When Meghan Markle arrived at St George’s Chapel in Windsor Castle, Britain for her wedding to Prince Harry, her stunning, elegantly minimal dress rightly caught the world’s attention.
Her veil, however, also deserves admiration. Also the work of Markle’s clothing designer Clare Waight Keller, British artistic director of French fashion house Givenchy, the silk tulle veil was a marvel of craftsmanship filled with subtle symbolism.
Kensington Palace revealed that each of the hand-embroidered flowers on the border of the five-meter-long veil was unique. They expressed Markle’s desire to have the 53 members of the Commonwealth Nations family, a voluntary association of countries who were once ruled by Great Britain, represented at the ceremony. The team that created the veil researched each country’s distinctive flora, and Waight Keller’s design weaved them all into one composition.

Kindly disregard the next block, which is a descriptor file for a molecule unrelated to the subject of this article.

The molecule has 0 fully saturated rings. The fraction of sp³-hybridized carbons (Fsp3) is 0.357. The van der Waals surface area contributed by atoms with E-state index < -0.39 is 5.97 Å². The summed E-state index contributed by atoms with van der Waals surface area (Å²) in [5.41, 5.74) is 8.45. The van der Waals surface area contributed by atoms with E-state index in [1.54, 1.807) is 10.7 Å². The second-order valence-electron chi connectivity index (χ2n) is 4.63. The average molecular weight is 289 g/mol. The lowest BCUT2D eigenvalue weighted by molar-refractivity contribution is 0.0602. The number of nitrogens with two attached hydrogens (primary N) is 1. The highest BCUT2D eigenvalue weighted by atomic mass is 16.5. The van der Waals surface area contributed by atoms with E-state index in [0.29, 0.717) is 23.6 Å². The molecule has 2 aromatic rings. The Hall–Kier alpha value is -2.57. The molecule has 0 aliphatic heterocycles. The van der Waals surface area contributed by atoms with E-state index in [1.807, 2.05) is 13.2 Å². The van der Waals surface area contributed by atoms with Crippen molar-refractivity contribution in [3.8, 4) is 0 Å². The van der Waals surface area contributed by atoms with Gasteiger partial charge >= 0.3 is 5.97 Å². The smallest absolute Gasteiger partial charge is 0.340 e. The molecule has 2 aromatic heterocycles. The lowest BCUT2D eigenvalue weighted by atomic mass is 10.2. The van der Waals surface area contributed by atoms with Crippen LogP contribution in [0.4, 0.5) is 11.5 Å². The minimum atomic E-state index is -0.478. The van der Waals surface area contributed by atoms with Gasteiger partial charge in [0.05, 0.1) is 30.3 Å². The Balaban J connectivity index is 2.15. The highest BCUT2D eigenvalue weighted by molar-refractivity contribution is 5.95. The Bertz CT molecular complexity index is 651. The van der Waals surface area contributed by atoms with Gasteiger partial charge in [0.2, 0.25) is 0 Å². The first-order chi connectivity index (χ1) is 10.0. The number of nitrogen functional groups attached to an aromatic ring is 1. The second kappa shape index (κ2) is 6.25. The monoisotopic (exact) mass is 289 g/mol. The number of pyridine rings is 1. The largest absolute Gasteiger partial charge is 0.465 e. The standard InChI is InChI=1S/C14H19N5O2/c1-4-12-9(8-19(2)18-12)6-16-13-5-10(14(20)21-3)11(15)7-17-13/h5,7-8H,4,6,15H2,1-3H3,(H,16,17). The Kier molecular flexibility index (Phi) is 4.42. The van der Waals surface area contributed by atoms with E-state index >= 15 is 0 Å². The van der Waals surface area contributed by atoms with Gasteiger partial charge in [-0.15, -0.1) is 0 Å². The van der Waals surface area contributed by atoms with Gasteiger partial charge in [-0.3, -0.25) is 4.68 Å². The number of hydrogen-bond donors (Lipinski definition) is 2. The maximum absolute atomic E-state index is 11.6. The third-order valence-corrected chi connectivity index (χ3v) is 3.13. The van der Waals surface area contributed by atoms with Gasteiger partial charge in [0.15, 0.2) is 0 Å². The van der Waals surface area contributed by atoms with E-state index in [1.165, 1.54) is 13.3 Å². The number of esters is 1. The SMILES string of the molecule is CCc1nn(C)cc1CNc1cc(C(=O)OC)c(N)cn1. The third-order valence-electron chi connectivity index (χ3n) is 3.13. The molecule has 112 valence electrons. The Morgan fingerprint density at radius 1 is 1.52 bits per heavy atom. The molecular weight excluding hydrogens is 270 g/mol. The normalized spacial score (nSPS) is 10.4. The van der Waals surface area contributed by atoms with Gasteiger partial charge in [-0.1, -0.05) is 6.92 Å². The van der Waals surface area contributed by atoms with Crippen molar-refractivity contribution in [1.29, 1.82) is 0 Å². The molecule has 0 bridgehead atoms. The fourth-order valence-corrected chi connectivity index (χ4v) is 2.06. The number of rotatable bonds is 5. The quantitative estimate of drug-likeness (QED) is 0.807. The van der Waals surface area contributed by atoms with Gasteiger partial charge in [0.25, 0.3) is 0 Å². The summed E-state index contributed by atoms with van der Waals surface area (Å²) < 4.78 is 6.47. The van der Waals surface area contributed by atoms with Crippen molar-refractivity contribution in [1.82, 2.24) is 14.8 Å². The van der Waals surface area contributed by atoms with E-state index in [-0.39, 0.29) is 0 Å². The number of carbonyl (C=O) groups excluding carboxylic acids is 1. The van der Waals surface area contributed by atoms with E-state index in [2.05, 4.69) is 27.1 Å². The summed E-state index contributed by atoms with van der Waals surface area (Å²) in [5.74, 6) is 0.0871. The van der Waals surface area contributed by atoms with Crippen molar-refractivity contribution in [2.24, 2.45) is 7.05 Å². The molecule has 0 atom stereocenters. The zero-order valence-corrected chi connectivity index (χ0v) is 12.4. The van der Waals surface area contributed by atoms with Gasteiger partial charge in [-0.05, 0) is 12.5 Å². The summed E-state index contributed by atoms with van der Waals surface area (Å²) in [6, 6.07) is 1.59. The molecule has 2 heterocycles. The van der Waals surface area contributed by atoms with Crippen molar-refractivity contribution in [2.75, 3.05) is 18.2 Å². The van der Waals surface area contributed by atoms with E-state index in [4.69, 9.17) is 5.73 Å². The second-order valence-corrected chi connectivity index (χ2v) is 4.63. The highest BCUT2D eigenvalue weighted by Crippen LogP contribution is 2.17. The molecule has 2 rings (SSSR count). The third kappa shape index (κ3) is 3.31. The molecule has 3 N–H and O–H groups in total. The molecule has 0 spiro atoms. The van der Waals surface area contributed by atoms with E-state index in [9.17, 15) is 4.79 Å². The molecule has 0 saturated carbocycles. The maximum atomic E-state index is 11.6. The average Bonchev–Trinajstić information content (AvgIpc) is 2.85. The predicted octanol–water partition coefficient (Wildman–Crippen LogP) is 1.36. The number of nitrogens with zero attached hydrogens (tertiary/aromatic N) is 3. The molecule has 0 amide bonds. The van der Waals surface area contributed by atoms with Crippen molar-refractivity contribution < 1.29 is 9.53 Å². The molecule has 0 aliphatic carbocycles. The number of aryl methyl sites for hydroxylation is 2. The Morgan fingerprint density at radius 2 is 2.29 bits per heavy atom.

The effort required to do so was extraordinary. “Each flower has been worked flat, three-dimensional to create a unique and delicate design,” Kensington Palace said in the statement. “Workers spent hundreds of hours sewing and washing their hands meticulously every thirty minutes to keep the tulle and threads spotless.”
The palace stressed that the Commonwealth will be at the heart of Prince Harry and Her Royal Highness Meghan official job, once he is appointed Commonwealth Youth Ambassador. âMs. Markle wanted to express her gratitude for the opportunity to support the work of the Commonwealth by incorporating references to its members into the design of her wedding dress,â he noted.
The flowers on the veil are not purely political. They also include two of Markle’s personal favorites. One is the mild winter, a modest shrub that grows on the grounds of Kensington Palace opposite Nottingham Cottage. The other is the California poppy, the flower of the state of California, where Markle was born.
Harvests of wheat also appear on the front of the veil, symbolizing love and charity.